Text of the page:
So You Want to Go Solar, but is Your Home a Good Fit?
If you’re seriously considering using the sun to power your home then you’ll already know that a solar power system will help you to save on your electricity bills, get on top of load shedding, increase the value of your property, and play a part in protecting the environment.
But before you contact a reputable installer that ideally offers an end-to-end service, make sure your home is ready to benefit from a domestic solar system. Start by answering these five simple questions.
1. Does your local climate give you enough sun?
A solar panel is essentially a collection of photovoltaic cells encased in a frame. High efficiency solar panels work by turning photons that are present in both direct and indirect sunlight into electricity. As light hits the cells, electrons are separated from their atoms and flow through the cell, generating electricity. This means they will work even in cold temperatures as long there is plenty of sunlight – typically at least four hours of direct sunlight each day is best for solar panels.
If you live in an area that has longer cold winters, speak to your installer about the durability rating of the solar panels you are considering for your home as well as a solar battery storage system that will keep your home supplied with electricity at night and in inclement weather.
2. Do you own your home?
It is simpler to go ahead with the installation of a solar power system if you own full title on the home you’re living in. If you live in a sectional title complex, you will need to get permission from the home owners association to install any solar panels on your roof which may alter the aesthetics of the complex.
If you’re a long-term renter, speak to the owner of the property about installing a solar system to lower electricity bills and increase the value of their property – houses that have solar panels tend to sell faster for a higher price than those without. You’ll also want to point out the tax incentives they will be able to take advantage of.
3. Is your roof right for solar power?
Your roof will need to be constructed with strong, durable materials that meet acceptable roofing standards and are in good condition. If your roof needs to be replaced or repaired in the near future, do this before attempting to install solar panels. Also, check that the type of hardware your installer intends using is compatible with most roof types and is visually attractive.
Now, consider the orientation of your solar panels. Unobstructed, north-facing panels capture the maximum amount of solar radiation. Also, keep in mind that excessive exposure to wind and rain can degrade the performance of your panels over time. Nearby and overhanging trees are another factor when considering the orientation of your panels – apart from the shade they create, branches can scratch the surface of your panels. You’ll need to be willing to trim or remove any trees that affect the performance of your solar panels.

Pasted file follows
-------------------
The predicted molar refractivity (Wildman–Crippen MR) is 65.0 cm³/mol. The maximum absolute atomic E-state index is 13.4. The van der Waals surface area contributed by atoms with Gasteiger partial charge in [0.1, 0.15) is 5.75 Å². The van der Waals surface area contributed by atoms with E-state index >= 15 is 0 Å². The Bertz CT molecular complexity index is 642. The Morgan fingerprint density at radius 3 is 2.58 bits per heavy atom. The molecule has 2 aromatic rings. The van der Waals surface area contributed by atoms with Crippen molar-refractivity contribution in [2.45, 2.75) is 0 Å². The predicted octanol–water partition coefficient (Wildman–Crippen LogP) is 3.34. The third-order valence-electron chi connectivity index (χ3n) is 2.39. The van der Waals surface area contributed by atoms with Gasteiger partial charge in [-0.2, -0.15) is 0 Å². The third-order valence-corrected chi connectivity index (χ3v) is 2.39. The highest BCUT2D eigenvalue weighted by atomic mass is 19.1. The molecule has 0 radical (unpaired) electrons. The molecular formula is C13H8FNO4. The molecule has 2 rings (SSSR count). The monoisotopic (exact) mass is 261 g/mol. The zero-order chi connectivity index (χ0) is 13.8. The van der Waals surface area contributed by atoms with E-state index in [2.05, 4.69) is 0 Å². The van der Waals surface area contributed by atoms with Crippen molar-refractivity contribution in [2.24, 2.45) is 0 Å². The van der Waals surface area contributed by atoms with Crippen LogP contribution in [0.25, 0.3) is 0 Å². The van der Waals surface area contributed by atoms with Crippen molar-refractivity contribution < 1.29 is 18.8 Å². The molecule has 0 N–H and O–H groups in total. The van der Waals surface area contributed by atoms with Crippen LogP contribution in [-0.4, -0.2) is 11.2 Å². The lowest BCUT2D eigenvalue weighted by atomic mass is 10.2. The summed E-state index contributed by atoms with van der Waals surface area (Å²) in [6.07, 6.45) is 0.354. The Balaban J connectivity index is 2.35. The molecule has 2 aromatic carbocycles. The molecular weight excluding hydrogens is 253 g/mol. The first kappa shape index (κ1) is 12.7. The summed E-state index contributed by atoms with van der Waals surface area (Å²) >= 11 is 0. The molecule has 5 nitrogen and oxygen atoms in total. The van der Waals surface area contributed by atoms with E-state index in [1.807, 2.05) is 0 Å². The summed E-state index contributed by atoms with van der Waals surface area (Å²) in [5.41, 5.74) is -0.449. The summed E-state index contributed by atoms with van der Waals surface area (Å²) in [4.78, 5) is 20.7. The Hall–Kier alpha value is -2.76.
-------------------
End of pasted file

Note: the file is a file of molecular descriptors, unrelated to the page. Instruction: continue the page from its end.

Even if your roof is not ideally situated, a reputable installer will design a system with the correct components to work around these factors and minimise their impact.
4. Do you have enough roof space?
To work out if you have enough space on your roof for solar panels, follow these steps:
- Measure your roof space.
- Work out how many panels you’re likely to need by dividing your square meterage by two (an average solar panel of two square metres produces about 370 watts per hour in favourable conditions).
- Now multiply the number of panels by 370 watts then multiply this number by five hours of sun a day.
- Next, multiply this number by the amount of days in a month.
- Ideally, the result should match up with the amount of electricity you use on average each month.
5. Are there alternatives to rooftop solar power installation?
Yes, there are. If you can’t install solar panels on your roof, there are a number of alternative solutions that will allow you to reap all the benefits of solar power. These include mounting panels on a garage, carport or even the ground if you have the space on your property. Keep in mind that you might be in for the additional expense of cabling, trenching and even paving if you opt for an alternative solution.
The best way to truly understand whether solar is a good fit your home is to get in touch with solar experts you can trust for an instant quote. In the meantime, download our handy Is your Home Fit for Solar – A Guide.